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Don't blame Tom



Don't blame Tom

Cruise's character is not the main reason Knight and Day is a disappointment

In almost any other industry, when a product doesn't take off-especially when that product has been heavily marketed-the first assumption is that something is wrong with the product. Not in Hollywood. Though the $120 million Tom Cruise/Cameron Diaz romantic action comedy (how's that for a genre), Knight and Day, opened on a Wednesday-ostensibly to build word of mouth heading into the weekend-it grossed only $20.5 million in its debut weekend. With such a high-profile bomb in the making, the explanations studio heads are offering for why it failed provides a quick lesson in the movie business' unparalleled tendency toward thickheadedness.

Partly, they think it's the public's fault for being too unsophisticated to appreciate Knight and Day's North by Northwest style premise. Partly they think they chose a bad opening date (apparently they should have guessed that Adam Sandler's latest phone-in project, Grown Ups, would be a mountain too high to surmount). But mostly they think that Cruise has so damaged his brand that he repels audiences.

While it may be true that Cruise is suffering from an image problem, he's the one person who shouldn't be hurt by Knight and Day's failure, but almost certainly will. The Oprah incident and the off-putting interview with Matt Lauer notwithstanding, few young actors today can arrest the screen with movie star magnetism the way Cruise can at 48. As rogue spy Roy Miller, he combines the best qualities he has always brought to the table. He's quick, confident, charming, and, yes, a little couch-jumping crazy. And if the rest of the movie lived up to his performance, no doubt buzz would have built.

You don't have to be an industry expert to see that the biggest problem with Knight and Day (rated PG-13 for language and mild violence) is that the filmmakers quit working before they'd turned a good premise into a good movie. When we first see Roy and June Havens (Cameron Diaz) collide in the Wichita airport and follow the beginnings of their romance-as Roy disables a plane full of enemies while June primps in the bathroom-it looks like we're in for a refreshingly loopy ride. Unfortunately, nothing that comes after lives up to the entertainment value of the first few scenes.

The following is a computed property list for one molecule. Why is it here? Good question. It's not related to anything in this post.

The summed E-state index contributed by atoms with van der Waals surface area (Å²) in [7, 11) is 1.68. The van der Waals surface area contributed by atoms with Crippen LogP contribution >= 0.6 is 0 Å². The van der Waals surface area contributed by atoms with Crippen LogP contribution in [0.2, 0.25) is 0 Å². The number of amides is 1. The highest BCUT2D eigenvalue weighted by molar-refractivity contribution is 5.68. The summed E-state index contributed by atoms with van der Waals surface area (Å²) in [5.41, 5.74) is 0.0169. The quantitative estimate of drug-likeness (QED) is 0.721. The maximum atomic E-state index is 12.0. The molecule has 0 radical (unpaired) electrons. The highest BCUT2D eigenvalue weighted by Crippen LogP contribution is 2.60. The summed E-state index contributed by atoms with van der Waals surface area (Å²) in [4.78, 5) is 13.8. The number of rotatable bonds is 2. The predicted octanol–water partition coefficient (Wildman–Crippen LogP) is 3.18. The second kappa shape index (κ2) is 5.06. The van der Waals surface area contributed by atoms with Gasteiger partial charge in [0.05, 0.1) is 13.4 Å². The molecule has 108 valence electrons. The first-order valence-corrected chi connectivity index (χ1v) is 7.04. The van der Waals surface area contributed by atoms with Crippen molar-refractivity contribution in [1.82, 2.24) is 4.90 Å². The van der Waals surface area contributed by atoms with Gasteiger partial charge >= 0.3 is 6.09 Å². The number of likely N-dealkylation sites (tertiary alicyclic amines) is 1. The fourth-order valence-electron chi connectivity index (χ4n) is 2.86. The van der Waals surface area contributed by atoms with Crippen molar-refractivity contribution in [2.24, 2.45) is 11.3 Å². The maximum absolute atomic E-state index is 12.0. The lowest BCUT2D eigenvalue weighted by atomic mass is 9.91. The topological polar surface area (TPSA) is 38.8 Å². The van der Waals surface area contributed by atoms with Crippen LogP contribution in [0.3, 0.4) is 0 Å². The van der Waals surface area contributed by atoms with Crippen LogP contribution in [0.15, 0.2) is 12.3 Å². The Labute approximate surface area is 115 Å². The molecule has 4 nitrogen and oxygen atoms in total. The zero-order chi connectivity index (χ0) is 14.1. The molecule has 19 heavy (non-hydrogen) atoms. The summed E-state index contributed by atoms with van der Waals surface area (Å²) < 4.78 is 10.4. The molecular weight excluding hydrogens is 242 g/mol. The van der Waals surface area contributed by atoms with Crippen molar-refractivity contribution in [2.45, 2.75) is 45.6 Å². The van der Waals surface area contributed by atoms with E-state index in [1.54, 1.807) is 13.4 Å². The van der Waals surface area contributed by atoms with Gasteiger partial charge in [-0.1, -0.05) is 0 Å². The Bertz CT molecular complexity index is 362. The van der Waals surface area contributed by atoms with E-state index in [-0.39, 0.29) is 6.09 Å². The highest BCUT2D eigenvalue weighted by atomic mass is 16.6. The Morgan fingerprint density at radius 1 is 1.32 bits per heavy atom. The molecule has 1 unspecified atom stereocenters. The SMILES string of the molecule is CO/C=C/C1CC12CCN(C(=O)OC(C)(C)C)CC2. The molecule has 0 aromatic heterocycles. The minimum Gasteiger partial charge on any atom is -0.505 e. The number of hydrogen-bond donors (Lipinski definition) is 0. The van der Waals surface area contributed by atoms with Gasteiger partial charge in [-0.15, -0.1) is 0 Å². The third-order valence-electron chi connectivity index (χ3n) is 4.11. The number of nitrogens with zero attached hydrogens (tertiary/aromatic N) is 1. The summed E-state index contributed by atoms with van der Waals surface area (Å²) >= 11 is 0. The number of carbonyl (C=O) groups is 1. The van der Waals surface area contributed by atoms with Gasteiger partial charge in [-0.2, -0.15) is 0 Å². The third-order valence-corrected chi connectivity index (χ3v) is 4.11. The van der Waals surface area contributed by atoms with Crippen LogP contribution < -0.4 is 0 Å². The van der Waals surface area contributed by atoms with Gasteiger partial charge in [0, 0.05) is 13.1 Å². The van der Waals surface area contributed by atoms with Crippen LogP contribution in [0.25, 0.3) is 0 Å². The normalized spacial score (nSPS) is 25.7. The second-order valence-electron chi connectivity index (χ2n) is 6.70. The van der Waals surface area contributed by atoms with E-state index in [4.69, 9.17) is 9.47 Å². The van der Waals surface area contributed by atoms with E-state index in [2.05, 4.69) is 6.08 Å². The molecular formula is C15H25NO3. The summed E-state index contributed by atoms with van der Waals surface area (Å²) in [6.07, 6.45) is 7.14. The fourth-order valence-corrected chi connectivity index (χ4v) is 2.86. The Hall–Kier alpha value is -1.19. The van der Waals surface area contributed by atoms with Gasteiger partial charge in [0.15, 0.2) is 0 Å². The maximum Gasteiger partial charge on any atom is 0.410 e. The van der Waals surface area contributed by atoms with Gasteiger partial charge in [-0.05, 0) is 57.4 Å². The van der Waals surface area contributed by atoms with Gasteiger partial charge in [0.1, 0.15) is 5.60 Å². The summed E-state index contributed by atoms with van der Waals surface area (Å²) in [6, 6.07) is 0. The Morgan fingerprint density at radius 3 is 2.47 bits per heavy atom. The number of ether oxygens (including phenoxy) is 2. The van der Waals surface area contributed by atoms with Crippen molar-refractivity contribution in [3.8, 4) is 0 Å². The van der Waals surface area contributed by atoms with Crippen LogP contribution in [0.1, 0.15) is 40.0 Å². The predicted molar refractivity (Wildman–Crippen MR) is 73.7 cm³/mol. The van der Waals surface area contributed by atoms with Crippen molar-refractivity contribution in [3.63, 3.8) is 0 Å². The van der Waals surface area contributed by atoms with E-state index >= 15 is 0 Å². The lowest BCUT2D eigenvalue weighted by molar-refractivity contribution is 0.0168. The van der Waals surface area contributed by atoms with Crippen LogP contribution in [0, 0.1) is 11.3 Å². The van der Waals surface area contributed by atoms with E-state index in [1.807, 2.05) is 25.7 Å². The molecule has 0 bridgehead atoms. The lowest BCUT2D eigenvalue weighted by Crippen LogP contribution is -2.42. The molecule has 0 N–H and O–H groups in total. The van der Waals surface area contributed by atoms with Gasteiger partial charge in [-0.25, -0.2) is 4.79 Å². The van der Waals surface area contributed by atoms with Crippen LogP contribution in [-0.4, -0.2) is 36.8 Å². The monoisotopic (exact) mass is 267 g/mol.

The fact that Cruise's character may be dangerous, has inscrutable motives, and behaves erratically poses no problem-the entire story is based on his personal appeal and CIA skills, enough to convince an average girl to leap off the grid with him and involve herself in high stakes espionage. The problem is with Diaz's character. June simply doesn't seem disappointed or bored enough with her life to engage in Roy's hijinks. Her character is already pretty independently minded. She runs a garage and rehabs classic cars for a living. She also broke off an engagement with a nice-guy fireman because she didn't want to settle for a marriage without sparks. In short, she has a sound, smart head on her shoulders. While it's easy to believe some women would chuck their humdrum, everyday lives to run off with a charismatic, possibly insane secret agent, we're given no plausible reason to believe this woman would.

Instead of reworking the script to give Diaz's character more motivation, director James Mangold and writer Patrick O'Neill get around it with a gag that is off the charts on the creep factor-Roy drugs June . . . repeatedly. He then carries her off to whatever exotic locations he chooses and even changes her clothes to fit their surroundings. Was there no woman working on this project to explain how profoundly disturbing this plot device is?

The downside for adult audiences who would like to see better versions of movies like Knight and Day is that studios will point to its failure as proof that the public isn't interested in sharp, funny thrillers that rely on strong characters and story rather than sex and violence to entertain.

Email Megan Basham